Trying to dig a little deeper into Colorado State’s majors, just starting out in your major search, or want to see what it looks like to be a student in a certain major or concentration? Our “3 reasons” series is the perfect place to start. In each installment, we’re bringing you three standout reasons to choose a major, written by the people who work and teach in those programs every day.
Water is essential for life, and communities around the world need professionals to help ensure access to a safe, secure water supply. Grads in the watershed science field go onto jobs that help sustain the Earth’s water resources and reduce ways in which society impedes on clean water sources. Here are three reasons the Watershed Science major might be the choice for you.
#1. You’ll get your feet wet exploring Colorado’s water resources.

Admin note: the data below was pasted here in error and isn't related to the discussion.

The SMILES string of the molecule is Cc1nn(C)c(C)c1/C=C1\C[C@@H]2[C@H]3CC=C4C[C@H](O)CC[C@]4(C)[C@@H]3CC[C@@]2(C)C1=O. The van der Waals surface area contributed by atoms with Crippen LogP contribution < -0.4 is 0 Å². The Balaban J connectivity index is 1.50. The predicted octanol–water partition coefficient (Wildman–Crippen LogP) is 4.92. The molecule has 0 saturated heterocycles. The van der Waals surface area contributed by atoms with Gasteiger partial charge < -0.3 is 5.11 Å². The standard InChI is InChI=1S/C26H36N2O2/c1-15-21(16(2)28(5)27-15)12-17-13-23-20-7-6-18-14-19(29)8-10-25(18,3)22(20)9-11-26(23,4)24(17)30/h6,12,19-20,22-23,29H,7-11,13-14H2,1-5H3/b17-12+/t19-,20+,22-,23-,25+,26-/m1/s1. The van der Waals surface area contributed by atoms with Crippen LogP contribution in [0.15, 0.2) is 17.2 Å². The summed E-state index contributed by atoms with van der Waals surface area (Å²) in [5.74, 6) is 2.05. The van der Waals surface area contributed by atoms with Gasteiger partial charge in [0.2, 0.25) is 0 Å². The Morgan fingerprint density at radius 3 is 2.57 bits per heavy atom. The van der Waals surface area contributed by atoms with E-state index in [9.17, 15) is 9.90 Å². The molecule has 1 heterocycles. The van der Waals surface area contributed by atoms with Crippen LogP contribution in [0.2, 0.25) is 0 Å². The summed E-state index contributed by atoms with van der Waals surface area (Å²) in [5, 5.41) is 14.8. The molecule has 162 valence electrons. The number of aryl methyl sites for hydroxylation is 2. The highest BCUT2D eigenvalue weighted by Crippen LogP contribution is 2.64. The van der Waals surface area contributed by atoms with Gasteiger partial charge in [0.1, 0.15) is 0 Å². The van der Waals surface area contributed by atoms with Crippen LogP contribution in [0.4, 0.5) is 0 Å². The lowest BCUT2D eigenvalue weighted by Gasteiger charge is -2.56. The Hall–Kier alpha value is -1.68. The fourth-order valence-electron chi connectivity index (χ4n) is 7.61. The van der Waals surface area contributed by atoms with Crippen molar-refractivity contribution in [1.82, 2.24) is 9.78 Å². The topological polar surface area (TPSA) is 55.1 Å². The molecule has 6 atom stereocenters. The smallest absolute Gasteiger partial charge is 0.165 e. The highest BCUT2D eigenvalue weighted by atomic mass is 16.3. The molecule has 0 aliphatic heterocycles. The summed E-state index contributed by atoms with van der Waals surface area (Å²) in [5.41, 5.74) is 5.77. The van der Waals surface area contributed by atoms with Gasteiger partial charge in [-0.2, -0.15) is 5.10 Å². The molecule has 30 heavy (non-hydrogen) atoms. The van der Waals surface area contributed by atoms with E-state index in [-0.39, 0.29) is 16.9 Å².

During the Watershed Practicum class, you will get first-hand experience addressing issues affecting the water supply in Colorado and meeting with water resource professionals. This real-world learning includes investigating how ski areas source their water for making snow, how fires increase flood risk, water quality concerns in cities, and more.
#2. You’ll expand your scientific toolkit.
Through the Watershed Measurements course, you will learn how to use weather, stream and groundwater sensors, collect water samples, and analyze the data in hands-on field courses. Current students utilize many scientific methods in the field to analyze water samples and explore the effects society has on natural water sources. When you graduate, you’ll have a wide range of lab and field experience to aid you in your chosen career.
#3. You’ll get skills to become a leader and researcher in the watershed field.
After you graduate, your career options include watershed specialists at government agencies, environmental consulting firms, local and international nonprofit organizations, and so much more. CSU Watershed Science alumni are leaders in the field and are making key decisions about how to manage water in the face of changes in climate, wildfires, and land use.